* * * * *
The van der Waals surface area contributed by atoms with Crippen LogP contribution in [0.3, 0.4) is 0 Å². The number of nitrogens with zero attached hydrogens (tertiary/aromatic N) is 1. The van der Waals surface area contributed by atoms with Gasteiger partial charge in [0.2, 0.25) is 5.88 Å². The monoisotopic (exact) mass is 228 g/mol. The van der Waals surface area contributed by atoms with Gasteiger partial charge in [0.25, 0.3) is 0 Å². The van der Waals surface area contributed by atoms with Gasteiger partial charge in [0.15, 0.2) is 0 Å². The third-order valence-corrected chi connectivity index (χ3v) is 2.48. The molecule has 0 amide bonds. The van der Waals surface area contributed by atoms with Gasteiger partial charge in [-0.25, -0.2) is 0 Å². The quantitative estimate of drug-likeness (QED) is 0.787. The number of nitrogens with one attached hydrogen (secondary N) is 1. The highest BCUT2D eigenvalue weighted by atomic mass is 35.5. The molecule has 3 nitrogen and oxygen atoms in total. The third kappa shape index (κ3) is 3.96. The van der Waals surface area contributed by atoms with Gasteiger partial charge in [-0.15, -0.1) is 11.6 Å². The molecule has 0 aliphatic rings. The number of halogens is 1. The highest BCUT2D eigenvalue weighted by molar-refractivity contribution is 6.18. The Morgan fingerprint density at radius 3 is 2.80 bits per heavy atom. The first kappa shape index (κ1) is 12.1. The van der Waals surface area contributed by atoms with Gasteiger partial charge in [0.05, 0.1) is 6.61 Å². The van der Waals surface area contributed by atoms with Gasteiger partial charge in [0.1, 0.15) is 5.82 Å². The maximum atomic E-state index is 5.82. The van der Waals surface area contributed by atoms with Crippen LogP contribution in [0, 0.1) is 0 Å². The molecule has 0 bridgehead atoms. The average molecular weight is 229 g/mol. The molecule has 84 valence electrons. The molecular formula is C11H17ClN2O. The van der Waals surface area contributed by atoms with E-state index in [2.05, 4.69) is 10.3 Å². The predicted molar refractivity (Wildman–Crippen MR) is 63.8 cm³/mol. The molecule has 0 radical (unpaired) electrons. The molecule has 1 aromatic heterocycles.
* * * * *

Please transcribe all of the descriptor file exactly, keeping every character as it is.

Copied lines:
The van der Waals surface area contributed by atoms with Crippen LogP contribution in [0.3, 0.4) is 0 Å². The number of nitrogens with zero attached hydrogens (tertiary/aromatic N) is 1. The van der Waals surface area contributed by atoms with Gasteiger partial charge in [0.2, 0.25) is 5.88 Å². The monoisotopic (exact) mass is 228 g/mol. The van der Waals surface area contributed by atoms with Gasteiger partial charge in [0.25, 0.3) is 0 Å². The van der Waals surface area contributed by atoms with Gasteiger partial charge in [0.15, 0.2) is 0 Å². The third-order valence-corrected chi connectivity index (χ3v) is 2.48. The molecule has 0 amide bonds. The van der Waals surface area contributed by atoms with Gasteiger partial charge in [-0.25, -0.2) is 0 Å². The quantitative estimate of drug-likeness (QED) is 0.787. The number of nitrogens with one attached hydrogen (secondary N) is 1. The highest BCUT2D eigenvalue weighted by atomic mass is 35.5. The molecule has 3 nitrogen and oxygen atoms in total. The third kappa shape index (κ3) is 3.96. The van der Waals surface area contributed by atoms with Gasteiger partial charge in [-0.15, -0.1) is 11.6 Å². The molecule has 0 aliphatic rings. The number of halogens is 1. The highest BCUT2D eigenvalue weighted by molar-refractivity contribution is 6.18. The Morgan fingerprint density at radius 3 is 2.80 bits per heavy atom. The first kappa shape index (κ1) is 12.1. The van der Waals surface area contributed by atoms with Gasteiger partial charge in [0.05, 0.1) is 6.61 Å². The van der Waals surface area contributed by atoms with Gasteiger partial charge in [0.1, 0.15) is 5.82 Å². The maximum atomic E-state index is 5.82. The van der Waals surface area contributed by atoms with Crippen LogP contribution in [0, 0.1) is 0 Å². The molecule has 0 bridgehead atoms. The average molecular weight is 229 g/mol. The molecule has 84 valence electrons. The molecular formula is C11H17ClN2O. The van der Waals surface area contributed by atoms with E-state index in [2.05, 4.69) is 10.3 Å². The predicted molar refractivity (Wildman–Crippen MR) is 63.8 cm³/mol. The molecule has 0 radical (unpaired) electrons. The molecule has 1 aromatic heterocycles.